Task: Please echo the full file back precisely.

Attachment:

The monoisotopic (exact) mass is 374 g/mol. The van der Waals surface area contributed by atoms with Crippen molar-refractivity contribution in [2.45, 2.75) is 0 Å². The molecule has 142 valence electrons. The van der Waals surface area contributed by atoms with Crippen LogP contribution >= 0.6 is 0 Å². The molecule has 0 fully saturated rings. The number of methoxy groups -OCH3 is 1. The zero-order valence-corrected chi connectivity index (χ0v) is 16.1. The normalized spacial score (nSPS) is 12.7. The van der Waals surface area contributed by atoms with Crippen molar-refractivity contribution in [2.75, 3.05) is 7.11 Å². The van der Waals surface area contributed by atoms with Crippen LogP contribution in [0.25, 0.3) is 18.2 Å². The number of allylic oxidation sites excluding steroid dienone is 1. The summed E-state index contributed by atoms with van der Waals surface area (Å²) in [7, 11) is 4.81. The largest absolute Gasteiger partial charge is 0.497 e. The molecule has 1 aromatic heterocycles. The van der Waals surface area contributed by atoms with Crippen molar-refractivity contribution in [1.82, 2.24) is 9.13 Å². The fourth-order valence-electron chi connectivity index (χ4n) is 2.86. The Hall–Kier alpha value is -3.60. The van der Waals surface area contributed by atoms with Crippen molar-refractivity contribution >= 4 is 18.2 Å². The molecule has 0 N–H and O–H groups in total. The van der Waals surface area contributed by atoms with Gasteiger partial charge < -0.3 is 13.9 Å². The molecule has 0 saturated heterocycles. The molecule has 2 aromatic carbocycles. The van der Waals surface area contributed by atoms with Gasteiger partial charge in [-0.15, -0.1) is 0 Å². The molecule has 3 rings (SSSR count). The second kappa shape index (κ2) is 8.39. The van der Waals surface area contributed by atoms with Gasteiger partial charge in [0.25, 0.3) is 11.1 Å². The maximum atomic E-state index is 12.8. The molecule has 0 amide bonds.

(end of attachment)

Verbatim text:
The monoisotopic (exact) mass is 374 g/mol. The van der Waals surface area contributed by atoms with Crippen molar-refractivity contribution in [2.45, 2.75) is 0 Å². The molecule has 142 valence electrons. The van der Waals surface area contributed by atoms with Crippen LogP contribution >= 0.6 is 0 Å². The molecule has 0 fully saturated rings. The number of methoxy groups -OCH3 is 1. The zero-order valence-corrected chi connectivity index (χ0v) is 16.1. The normalized spacial score (nSPS) is 12.7. The van der Waals surface area contributed by atoms with Crippen molar-refractivity contribution in [2.75, 3.05) is 7.11 Å². The van der Waals surface area contributed by atoms with Crippen LogP contribution in [0.25, 0.3) is 18.2 Å². The number of allylic oxidation sites excluding steroid dienone is 1. The summed E-state index contributed by atoms with van der Waals surface area (Å²) in [7, 11) is 4.81. The largest absolute Gasteiger partial charge is 0.497 e. The molecule has 1 aromatic heterocycles. The van der Waals surface area contributed by atoms with Crippen molar-refractivity contribution in [1.82, 2.24) is 9.13 Å². The fourth-order valence-electron chi connectivity index (χ4n) is 2.86. The Hall–Kier alpha value is -3.60. The van der Waals surface area contributed by atoms with Crippen molar-refractivity contribution >= 4 is 18.2 Å². The molecule has 0 N–H and O–H groups in total. The van der Waals surface area contributed by atoms with Gasteiger partial charge < -0.3 is 13.9 Å². The molecule has 0 saturated heterocycles. The molecule has 2 aromatic carbocycles. The van der Waals surface area contributed by atoms with Gasteiger partial charge in [-0.15, -0.1) is 0 Å². The molecule has 3 rings (SSSR count). The second kappa shape index (κ2) is 8.39. The van der Waals surface area contributed by atoms with Gasteiger partial charge in [0.25, 0.3) is 11.1 Å². The maximum atomic E-state index is 12.8. The molecule has 0 amide bonds.